Heading out on the Old Sambro Road about twenty minutes out of Halifax, along the winding coastal road that hugs the ocean and passes through fishing communities like Herring Cove, Ketch Harbor, and Portuguese Cove you will eventually reach a small sign posted area to Duncan’s Cove. As soon as the weather warms, we head out to this rugged trail at the entrance to the Halifax harbor. A trail of huge boulders, granite cliffs and deep crevices, we have never walked the entire trail because we usually have little legs and dogs with us, who fade before the end, but each year we make it a little farther. The narrow, hidden path is nestled between a thick mass of scrub and wildflowers.
Everywhere we are flanked by wild roses that have already burst into splashes of shocking pink, their heady scent mixed with the smell of sea air. An almost instant calm washes over me, a special place that makes me feel connected to this land. The fireweeds are already blooming and their spikes of magenta petals bob on their delicate red stems in the cool breeze. Thick bushes of rare arctic blueberries, raspberries and blackberries line the path and we will return in the summer to feast on the fruit when it is ripe.
Today it is just my son and I, choosing to leave the beagles at home, so that we can stop on the way back in Herring Cove for ice cream. In the busy everyday life of a tween, with non-stop soccer activities and online everything else, this is our quiet time to reconnect. It gives me some small measure of satisfaction knowing we are in this wild place together and making sure that even just briefly we are conscious and mindful of where we are walking.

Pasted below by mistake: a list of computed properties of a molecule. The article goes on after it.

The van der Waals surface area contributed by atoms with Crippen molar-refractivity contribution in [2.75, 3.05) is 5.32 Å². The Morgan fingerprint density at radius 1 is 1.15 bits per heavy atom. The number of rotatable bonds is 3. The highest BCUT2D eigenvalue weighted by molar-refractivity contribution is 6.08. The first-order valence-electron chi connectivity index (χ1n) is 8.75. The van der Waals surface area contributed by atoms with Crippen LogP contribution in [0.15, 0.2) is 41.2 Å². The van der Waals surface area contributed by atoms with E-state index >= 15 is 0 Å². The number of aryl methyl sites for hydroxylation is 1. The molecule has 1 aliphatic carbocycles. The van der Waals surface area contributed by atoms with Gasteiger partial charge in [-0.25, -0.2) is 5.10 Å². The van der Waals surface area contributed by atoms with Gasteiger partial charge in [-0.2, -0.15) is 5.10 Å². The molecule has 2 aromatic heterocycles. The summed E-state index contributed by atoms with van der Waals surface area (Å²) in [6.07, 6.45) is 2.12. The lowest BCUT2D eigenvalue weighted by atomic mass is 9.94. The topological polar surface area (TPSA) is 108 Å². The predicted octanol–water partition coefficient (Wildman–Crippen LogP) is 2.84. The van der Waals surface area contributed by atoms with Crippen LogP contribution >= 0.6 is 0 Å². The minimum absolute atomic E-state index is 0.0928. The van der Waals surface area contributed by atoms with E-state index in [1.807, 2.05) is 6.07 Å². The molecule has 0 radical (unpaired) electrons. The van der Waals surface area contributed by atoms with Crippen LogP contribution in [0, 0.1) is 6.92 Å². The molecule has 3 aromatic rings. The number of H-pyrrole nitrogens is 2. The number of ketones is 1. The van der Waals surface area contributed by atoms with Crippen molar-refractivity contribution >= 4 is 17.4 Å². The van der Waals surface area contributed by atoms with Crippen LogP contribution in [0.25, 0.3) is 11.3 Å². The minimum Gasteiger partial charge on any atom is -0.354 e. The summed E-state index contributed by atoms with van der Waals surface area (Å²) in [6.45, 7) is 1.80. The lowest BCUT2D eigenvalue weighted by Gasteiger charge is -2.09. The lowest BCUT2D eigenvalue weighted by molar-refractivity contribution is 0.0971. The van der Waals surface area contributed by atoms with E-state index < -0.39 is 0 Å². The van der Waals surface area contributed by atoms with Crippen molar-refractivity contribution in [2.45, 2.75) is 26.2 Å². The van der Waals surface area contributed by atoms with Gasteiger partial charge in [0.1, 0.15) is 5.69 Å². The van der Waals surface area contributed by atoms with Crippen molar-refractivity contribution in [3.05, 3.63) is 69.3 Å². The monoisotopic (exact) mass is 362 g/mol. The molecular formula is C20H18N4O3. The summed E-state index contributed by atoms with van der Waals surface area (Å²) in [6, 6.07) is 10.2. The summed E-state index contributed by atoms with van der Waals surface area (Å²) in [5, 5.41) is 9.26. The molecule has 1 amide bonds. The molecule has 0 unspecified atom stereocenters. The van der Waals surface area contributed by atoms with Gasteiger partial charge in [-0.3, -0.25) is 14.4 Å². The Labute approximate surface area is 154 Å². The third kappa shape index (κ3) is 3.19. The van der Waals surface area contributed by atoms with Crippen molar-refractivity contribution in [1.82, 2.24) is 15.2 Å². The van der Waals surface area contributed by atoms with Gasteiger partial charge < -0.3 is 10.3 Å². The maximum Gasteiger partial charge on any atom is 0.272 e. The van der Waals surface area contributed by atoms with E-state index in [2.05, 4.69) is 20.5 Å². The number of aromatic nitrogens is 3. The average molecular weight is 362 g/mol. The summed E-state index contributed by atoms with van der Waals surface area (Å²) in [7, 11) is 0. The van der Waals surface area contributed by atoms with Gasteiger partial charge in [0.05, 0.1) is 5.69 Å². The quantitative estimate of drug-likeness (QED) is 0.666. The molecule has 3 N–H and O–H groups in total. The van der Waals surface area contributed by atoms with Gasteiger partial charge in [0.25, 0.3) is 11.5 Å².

We stop to eat lunch on top of one of the giant boulders overlooking a colony of seals soaking up the weak sun on an outcrop of rocks in the ocean. Our lunch consists of ginger beer we made the week before, pickled fish and a fresh baguette we bought on the way and the last of the rose petal meringues. Hikers have left little stone statues on the rocks near the water’s edge. These Inuksuk’s are Inuit symbols of some one having been here before us. Although today we are the only one’s out here, the little statues remind us that others have discovered this piece of paradise close to the city. We collect our own assortment of pale grey stones, washed smooth by the sea, and build our own Inuksuk to join the others.
We continue walking higher up the trail, until we reach our favorite spot - a deep crevice in the rocks that runs down the side of a cliff. The waves forced through the narrow crevice, crash up the sides of the rocks and sound like thunder as they echo and boom far down below. We lie flat on our stomachs terrified to stand too close to the edge, our heads hanging over just slightly, watching the waves pound up the sides. On the walk back down the path, tucked away in the forest, an ephemeral beauty shows off her deeply veined pink and white puffed pouch, sitting proudly by herself atop a leafless stem is a Ladies Slipper. A native to northern climates, these little beauties from the orchid family are a rare find. We look around to see if we can see others, but today it is only she that has blossomed just for us.